Tuesday, December 30, 2014

Prepare Yourself

Making a film look easy, doesn't it? Effortless, even?  You think to yourself, "Oh, I have a story. I just need a camera and some actors."

And then you try to make it.

Your actors aren't real actors, probably your friends, right? And they flake out on your and don't make it on days your shooting... suddenly you realize you have to get the same scene from different angles... how will you ever actually show an explosion? When you finally get to look at your scenes, holy crud monkeys. The sound sucks.

And so it goes.

Am I saying NOT to try? Absolutely not! I think if you have a story inside you, you need to set it free.

If you want to make a film that will really capture attention, mark my words: surround yourself with people smarter than yourself.

You're only as good as your team. And if your team consists of a best friend who runs down the batteries videoing girls on the beach instead of your intense monologue in the Sahara, well, he shouldn't be part of the team.

Start small.

By small, I mean a short film. It's a lot easier to navigate, fail, rebuild and refilm a short film than it is a feature.

Learn to write a script. My GOD PLEASE LEARN HOW TO WRITE A SCRIPT. I can't tell you how many times I've had people give me their works of art and it's not formatted correctly, or slug lines are naked, or it's in the wrong font.  Read Blake Snyder's book SAVE THE CAT and William Akers book: YOU'RE SCREENPLAY SUCKS! for help.  Both of them are gold. Oh if people would read them more.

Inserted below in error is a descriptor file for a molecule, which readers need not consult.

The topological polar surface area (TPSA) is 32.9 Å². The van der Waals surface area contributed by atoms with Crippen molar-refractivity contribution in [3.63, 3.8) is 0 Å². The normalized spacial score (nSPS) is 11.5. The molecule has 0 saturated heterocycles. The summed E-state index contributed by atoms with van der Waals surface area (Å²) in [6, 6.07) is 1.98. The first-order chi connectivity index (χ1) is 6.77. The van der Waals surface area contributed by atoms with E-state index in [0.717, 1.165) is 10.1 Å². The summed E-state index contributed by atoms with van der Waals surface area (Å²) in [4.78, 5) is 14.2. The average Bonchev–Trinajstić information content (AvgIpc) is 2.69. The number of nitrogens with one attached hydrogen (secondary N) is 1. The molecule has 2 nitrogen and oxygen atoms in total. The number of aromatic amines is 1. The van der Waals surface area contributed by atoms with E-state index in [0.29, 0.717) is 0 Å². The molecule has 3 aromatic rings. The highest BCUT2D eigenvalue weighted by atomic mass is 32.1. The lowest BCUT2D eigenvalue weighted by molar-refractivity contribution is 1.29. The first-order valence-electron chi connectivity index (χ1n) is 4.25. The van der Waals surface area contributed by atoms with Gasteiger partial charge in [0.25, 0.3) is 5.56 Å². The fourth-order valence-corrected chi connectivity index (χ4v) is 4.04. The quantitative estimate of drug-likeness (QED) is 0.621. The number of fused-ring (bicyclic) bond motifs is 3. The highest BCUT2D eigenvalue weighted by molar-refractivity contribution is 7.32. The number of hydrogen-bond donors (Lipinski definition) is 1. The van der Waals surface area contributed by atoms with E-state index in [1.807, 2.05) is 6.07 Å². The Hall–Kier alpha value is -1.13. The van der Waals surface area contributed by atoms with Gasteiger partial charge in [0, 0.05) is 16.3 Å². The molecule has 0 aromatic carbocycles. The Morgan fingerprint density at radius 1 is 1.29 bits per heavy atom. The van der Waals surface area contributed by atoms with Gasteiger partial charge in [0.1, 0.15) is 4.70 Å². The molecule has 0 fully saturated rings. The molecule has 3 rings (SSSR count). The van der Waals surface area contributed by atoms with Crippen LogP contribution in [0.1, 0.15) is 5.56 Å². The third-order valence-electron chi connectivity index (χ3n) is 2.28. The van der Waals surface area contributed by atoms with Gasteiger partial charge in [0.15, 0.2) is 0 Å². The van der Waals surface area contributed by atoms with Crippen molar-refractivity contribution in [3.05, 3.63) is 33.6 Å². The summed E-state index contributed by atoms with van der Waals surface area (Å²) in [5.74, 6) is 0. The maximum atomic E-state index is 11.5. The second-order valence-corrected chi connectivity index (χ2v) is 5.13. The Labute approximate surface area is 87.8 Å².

Find a local film group in your area. Today, the internet makes everything so much easier.  You can find Meetups or local colleges with film schools.


LISTEN to your team. I've worked with outstanding people with a wealth of knowledge, but the director wouldn't listen to them. So, what could have been a kick ass movie became a ho hum sleeper.

Movie making is a tedious task. It takes a lot of preparation. And by a lot, I mean months of planning before you even have your first shots. But it's in these months where you iron out all the bumps.  It's in the prep that you get to know your team, too, and how they flow.  Who's the weakest link.  Who is the worker bee.  Who's the one with the connections.  Where the problems are.

If you can troubleshoot BEFORE you shoot, it makes all the difference in the world. Your shoot goes a lot smoother, and before long, you look like you know what you're doing. :)

So please. For your sake, and the sake of your crew and actors: prepare.

Everyone will thank you. And pretty soon, you'll be making the walk down that red carpet.

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